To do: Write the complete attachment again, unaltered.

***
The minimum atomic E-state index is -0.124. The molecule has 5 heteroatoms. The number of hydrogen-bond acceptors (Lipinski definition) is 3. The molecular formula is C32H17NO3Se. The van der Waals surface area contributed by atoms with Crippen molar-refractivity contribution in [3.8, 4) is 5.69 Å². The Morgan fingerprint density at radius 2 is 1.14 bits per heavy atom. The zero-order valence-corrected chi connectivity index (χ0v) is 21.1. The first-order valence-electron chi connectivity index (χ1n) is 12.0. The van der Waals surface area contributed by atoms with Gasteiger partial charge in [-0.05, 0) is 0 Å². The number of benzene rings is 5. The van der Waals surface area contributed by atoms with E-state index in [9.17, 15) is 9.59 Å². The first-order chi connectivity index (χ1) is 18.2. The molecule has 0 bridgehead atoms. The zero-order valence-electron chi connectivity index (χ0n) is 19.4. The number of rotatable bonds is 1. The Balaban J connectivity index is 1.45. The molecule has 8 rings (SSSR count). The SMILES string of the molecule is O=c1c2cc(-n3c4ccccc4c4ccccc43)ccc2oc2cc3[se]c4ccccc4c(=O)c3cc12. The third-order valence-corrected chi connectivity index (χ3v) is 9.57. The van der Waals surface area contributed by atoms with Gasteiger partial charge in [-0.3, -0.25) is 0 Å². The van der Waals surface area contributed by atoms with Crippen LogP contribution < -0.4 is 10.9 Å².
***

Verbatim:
The minimum atomic E-state index is -0.124. The molecule has 5 heteroatoms. The number of hydrogen-bond acceptors (Lipinski definition) is 3. The molecular formula is C32H17NO3Se. The van der Waals surface area contributed by atoms with Crippen molar-refractivity contribution in [3.8, 4) is 5.69 Å². The Morgan fingerprint density at radius 2 is 1.14 bits per heavy atom. The zero-order valence-corrected chi connectivity index (χ0v) is 21.1. The first-order valence-electron chi connectivity index (χ1n) is 12.0. The van der Waals surface area contributed by atoms with Gasteiger partial charge in [-0.05, 0) is 0 Å². The number of benzene rings is 5. The van der Waals surface area contributed by atoms with E-state index in [9.17, 15) is 9.59 Å². The first-order chi connectivity index (χ1) is 18.2. The molecule has 0 bridgehead atoms. The zero-order valence-electron chi connectivity index (χ0n) is 19.4. The number of rotatable bonds is 1. The Balaban J connectivity index is 1.45. The molecule has 8 rings (SSSR count). The SMILES string of the molecule is O=c1c2cc(-n3c4ccccc4c4ccccc43)ccc2oc2cc3[se]c4ccccc4c(=O)c3cc12. The third-order valence-corrected chi connectivity index (χ3v) is 9.57. The van der Waals surface area contributed by atoms with Gasteiger partial charge in [-0.3, -0.25) is 0 Å². The van der Waals surface area contributed by atoms with Crippen LogP contribution < -0.4 is 10.9 Å².